These Sir are the Cases I have had in hand, and which are well known to every person in the respective neighbourhoods where they occurred.

Now Sir, not having studied, and been instructed in the College at Edinburgh under the great Cullen, nor had a Licence therefrom, I am sensible that in all this business I have acted without any legal power or Commission, and possibly thereby incurred the displeasure of the laws of America; in which case, on being notified thereof, I am willing to stay my hand or, if you Sir, and the Government at the head of which you have the honor to preside, think fit to grant me a Licence to continue the exercise of my abilities for the benefit of the afflicted, I am ready to accept it with thankfulness, as it will not only gratify my own feelings, but likewise the ardent wishes of those to whom I have had the happiness of administring relief; and as this dreadful Malady the Scurvy, is a Disease which has hitherto generally baffled the skill of the most eminent Physicians in every Country, should it be thought likely to be of more extensive advantage to the Community at large, I am willing to make a full and perfect discovery of the remedy, upon receiving a pecuniary Compensation adequate to the [. . .] of such Discovery. If Sir you have any doubts whether I am a shamless Impostor, you may be perfectly satisfied of the truth of what I have here advanced, by applying to the Revd Mr Green, or to either of the Judges Strong and Woodhull in Satauket, two Characters with whom I presume you are acquainted. If you think my proposals deserving your serious Consideration, I shall think myself honoured by receiving your Commands, and giving you any further Communication on the subject that you may wish for. Please Sir to direct to me, to the care of Major Jonas Hawkins, Stony-Brook, Satauket Long-Island.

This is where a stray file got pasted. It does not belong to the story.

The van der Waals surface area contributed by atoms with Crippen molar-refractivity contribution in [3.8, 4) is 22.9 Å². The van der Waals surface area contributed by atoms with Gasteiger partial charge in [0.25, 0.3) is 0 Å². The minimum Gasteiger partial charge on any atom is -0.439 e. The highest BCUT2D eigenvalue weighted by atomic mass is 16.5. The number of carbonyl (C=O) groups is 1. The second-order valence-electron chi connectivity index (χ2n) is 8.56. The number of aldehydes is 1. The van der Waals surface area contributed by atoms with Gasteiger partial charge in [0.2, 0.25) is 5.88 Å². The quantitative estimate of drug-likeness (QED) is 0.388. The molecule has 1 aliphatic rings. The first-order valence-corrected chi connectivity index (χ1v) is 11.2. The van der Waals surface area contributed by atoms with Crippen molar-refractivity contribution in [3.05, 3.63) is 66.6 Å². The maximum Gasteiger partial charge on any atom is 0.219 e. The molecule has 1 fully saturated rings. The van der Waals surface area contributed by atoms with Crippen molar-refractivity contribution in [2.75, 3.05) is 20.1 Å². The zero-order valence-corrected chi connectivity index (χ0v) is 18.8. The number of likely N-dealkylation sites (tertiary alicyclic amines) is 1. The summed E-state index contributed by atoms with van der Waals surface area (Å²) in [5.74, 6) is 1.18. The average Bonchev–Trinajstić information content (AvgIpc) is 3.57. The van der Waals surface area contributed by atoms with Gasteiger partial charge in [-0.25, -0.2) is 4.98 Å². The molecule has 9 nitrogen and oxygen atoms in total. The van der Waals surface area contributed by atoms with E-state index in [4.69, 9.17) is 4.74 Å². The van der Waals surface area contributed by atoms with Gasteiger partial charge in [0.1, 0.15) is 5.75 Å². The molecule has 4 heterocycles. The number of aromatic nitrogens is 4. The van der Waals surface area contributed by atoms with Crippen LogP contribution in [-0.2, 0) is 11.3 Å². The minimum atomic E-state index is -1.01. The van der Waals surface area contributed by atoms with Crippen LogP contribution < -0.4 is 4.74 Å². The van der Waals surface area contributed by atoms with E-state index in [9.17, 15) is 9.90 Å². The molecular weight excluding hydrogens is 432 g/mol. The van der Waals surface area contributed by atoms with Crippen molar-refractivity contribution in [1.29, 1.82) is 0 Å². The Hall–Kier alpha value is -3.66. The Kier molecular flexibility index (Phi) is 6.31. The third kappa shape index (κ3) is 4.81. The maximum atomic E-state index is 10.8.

I am Sir, with the most profound respect, Your most Obedient Humble Servant

William Firby

RC (DNA: RG 59, LAR); torn; addressed: “Thos. Jefferson Esq. President of the United States of America, Washington, State of Virginia”; franked; endorsed by TJ as received 26 Aug. and so recorded in SJL; also endorsed by TJ: “office.”

William Firby was granted a certificate to practice medicine by a special act of the New York state legislature, which cited the sponsorship of several citizens of Suffolk County, “he having performed a number of extraordinary cures in the said county, principally of the scorbutic kind.” The unusual licensing raised the eyebrows of a New York-based professional journal, which argued that it “savours very much of obtaining the doctorate by popular mandate.” Firby practiced medicine in New York City for a few years, advertising his cures for scurvy, leprosy, and venereal disease (Laws of the State of New York, 6 vols. [Albany, 1804], 3:639; Medical Repository of Original Essays and Intelligence, 4 [1806], 197; New York Republican Watch-Tower, 29 Sep. 1804; Longworth’s American Almanac, New York Register, and City Directory [New York, 1807], 180).

Selah STRONG and Abraham WOODHULL served at different times as judges of the court of common pleas for Suffolk County (New-York Packet, 26 Aug. 1788; New York Spectator, 3 Feb. 1802).